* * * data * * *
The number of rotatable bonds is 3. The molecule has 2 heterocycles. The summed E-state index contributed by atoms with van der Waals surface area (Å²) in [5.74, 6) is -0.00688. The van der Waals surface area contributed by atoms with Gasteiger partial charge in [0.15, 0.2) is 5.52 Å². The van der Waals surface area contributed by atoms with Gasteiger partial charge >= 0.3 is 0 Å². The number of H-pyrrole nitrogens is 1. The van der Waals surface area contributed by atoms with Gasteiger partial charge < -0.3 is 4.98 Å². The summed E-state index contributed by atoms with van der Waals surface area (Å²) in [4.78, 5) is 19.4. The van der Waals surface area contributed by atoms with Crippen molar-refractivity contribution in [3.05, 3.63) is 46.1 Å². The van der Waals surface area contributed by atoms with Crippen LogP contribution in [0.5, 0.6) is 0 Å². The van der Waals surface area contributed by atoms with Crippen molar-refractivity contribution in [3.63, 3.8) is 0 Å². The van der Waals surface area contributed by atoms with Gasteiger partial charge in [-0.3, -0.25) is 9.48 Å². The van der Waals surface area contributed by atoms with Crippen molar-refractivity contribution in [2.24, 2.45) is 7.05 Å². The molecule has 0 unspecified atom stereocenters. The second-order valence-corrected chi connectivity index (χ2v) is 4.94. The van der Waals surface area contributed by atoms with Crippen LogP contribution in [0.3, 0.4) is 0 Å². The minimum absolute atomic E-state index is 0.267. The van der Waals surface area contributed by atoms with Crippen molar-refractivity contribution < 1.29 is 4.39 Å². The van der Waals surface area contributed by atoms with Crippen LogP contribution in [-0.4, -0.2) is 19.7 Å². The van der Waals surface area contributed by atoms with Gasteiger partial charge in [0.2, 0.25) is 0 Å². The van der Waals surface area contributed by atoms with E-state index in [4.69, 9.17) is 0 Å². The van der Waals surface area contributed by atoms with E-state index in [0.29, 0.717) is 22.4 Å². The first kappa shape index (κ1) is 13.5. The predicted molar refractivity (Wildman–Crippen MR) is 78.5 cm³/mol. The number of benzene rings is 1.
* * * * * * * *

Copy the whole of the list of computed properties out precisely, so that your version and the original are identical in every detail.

The number of rotatable bonds is 3. The molecule has 2 heterocycles. The summed E-state index contributed by atoms with van der Waals surface area (Å²) in [5.74, 6) is -0.00688. The van der Waals surface area contributed by atoms with Gasteiger partial charge in [0.15, 0.2) is 5.52 Å². The van der Waals surface area contributed by atoms with Gasteiger partial charge >= 0.3 is 0 Å². The number of H-pyrrole nitrogens is 1. The van der Waals surface area contributed by atoms with Gasteiger partial charge < -0.3 is 4.98 Å². The summed E-state index contributed by atoms with van der Waals surface area (Å²) in [4.78, 5) is 19.4. The van der Waals surface area contributed by atoms with Crippen molar-refractivity contribution in [3.05, 3.63) is 46.1 Å². The van der Waals surface area contributed by atoms with Crippen LogP contribution in [0.5, 0.6) is 0 Å². The van der Waals surface area contributed by atoms with Crippen molar-refractivity contribution in [3.63, 3.8) is 0 Å². The van der Waals surface area contributed by atoms with Gasteiger partial charge in [-0.3, -0.25) is 9.48 Å². The van der Waals surface area contributed by atoms with Crippen molar-refractivity contribution in [2.24, 2.45) is 7.05 Å². The molecule has 0 unspecified atom stereocenters. The second-order valence-corrected chi connectivity index (χ2v) is 4.94. The van der Waals surface area contributed by atoms with Crippen LogP contribution in [0.3, 0.4) is 0 Å². The minimum absolute atomic E-state index is 0.267. The van der Waals surface area contributed by atoms with Crippen molar-refractivity contribution < 1.29 is 4.39 Å². The van der Waals surface area contributed by atoms with Crippen LogP contribution in [-0.4, -0.2) is 19.7 Å². The van der Waals surface area contributed by atoms with Gasteiger partial charge in [0.2, 0.25) is 0 Å². The van der Waals surface area contributed by atoms with E-state index in [4.69, 9.17) is 0 Å². The van der Waals surface area contributed by atoms with E-state index in [0.29, 0.717) is 22.4 Å². The first kappa shape index (κ1) is 13.5. The predicted molar refractivity (Wildman–Crippen MR) is 78.5 cm³/mol. The number of benzene rings is 1.